According to another GFI report, a conservative estimate for overall illicit outflows from Africa, exempting all other flows in illegal activities from 1970 to 2008, total $1.8 trillion. The 2013 Africa Progress Report, citing the GFI investigation, also puts the average annual loss to Africa from 2008 to 2010 at $38 billion — higher than development aid to this region in the same timeframe. Furthermore…
For more, do read this article titled Africa: Tackling Illicit Outflows on the Fair Observer° platform filed in the Economics section.
Ukraine’s former president Viktor Fedorovych Yanukovych was removed from office on 22 February 2014. Since then, U.S., E.U. and Russian diplomats have been working to influence the future of Ukraine.
After Yanukovych’s removal, Ukraine’s parliament took the decision to cancel a law that gives legal status to the Russian language in Ukraine. This would have potentially disadvantaged the Russian speaking population in Ukraine. Additionally, Russia recognizes the removal of Yanukovych as illegal and unconstitutional making some arguments based on Ukrainian law during a press conference with Putin.
With the escalation of Western efforts in Ukraine, Russia deployed troops to the Crimea region. The West demanded Russia to pull its troops out under the threat of sanctions which the West imposed on 6 March. The U.S. expanded visa bans on Russian officials and hopes to get E.U. support in imposing further sanctions aimed at Russia’s financial infrastructure and foreign property holdings.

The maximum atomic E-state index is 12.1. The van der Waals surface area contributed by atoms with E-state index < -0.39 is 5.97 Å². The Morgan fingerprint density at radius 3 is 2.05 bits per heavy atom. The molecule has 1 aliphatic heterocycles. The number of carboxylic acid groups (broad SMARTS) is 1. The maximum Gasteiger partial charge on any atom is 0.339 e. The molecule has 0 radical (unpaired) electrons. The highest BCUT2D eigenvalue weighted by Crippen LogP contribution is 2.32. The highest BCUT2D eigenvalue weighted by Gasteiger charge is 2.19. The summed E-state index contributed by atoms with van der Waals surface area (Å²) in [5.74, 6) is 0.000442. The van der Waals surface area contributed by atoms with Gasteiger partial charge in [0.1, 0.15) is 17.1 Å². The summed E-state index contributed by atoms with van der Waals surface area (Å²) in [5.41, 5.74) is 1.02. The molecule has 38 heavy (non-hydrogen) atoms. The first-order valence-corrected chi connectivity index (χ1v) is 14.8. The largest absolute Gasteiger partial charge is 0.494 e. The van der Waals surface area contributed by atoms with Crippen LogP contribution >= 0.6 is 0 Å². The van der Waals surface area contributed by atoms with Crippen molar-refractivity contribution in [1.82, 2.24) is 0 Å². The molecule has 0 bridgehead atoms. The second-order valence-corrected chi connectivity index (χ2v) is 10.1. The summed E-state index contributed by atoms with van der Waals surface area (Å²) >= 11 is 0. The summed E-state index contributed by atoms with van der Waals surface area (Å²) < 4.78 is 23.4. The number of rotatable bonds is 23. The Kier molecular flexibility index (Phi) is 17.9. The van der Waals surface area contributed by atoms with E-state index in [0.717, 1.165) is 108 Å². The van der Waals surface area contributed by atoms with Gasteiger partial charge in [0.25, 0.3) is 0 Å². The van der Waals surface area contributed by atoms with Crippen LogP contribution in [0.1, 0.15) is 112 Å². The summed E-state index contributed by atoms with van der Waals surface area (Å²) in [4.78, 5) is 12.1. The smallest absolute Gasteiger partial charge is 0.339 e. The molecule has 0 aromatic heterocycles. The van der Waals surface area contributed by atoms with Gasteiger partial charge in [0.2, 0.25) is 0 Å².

For the FULL article please click this link…
Though the beneficiary of many development programs, sub-Saharan Africa still hosts some of the world’s poorest UNDP Human Development Indicies (HDIs). Qustion is why?
One answer may lie in the fact that Sub-Saharan Africa looses more than double what it gains through development assistance because of illicit financial outflows from the continent via multinational and trans-national entities. That’s the info to be gleaned from the GFI infographic.
The amount of money developing countries loose through transfer mispricing which is one form of tax avoidance that entails shifting profits to low-tax jurisdictions is in excess of US$550bn annually according to Kevin Watkins, Executive Director of ODI. This is five times more what is received in aid. It was estimated by the AU that 30 per cent of sub-Saharan Africa’s annual GDP is siphoned to tax havens. Between 1970 and 2008 the continent lost US$1.8 trillion through illicit outflows according to Global Financial Integrity report.
The G8 and G20 have it in their power to stop this massive injustice but time and again they have not shown the political will to do so. Why? Because many of them are themselves homes to the flourishing tax haven industry plus some of their current leaders have their political campaigns sponsored by big business using such dubious funds.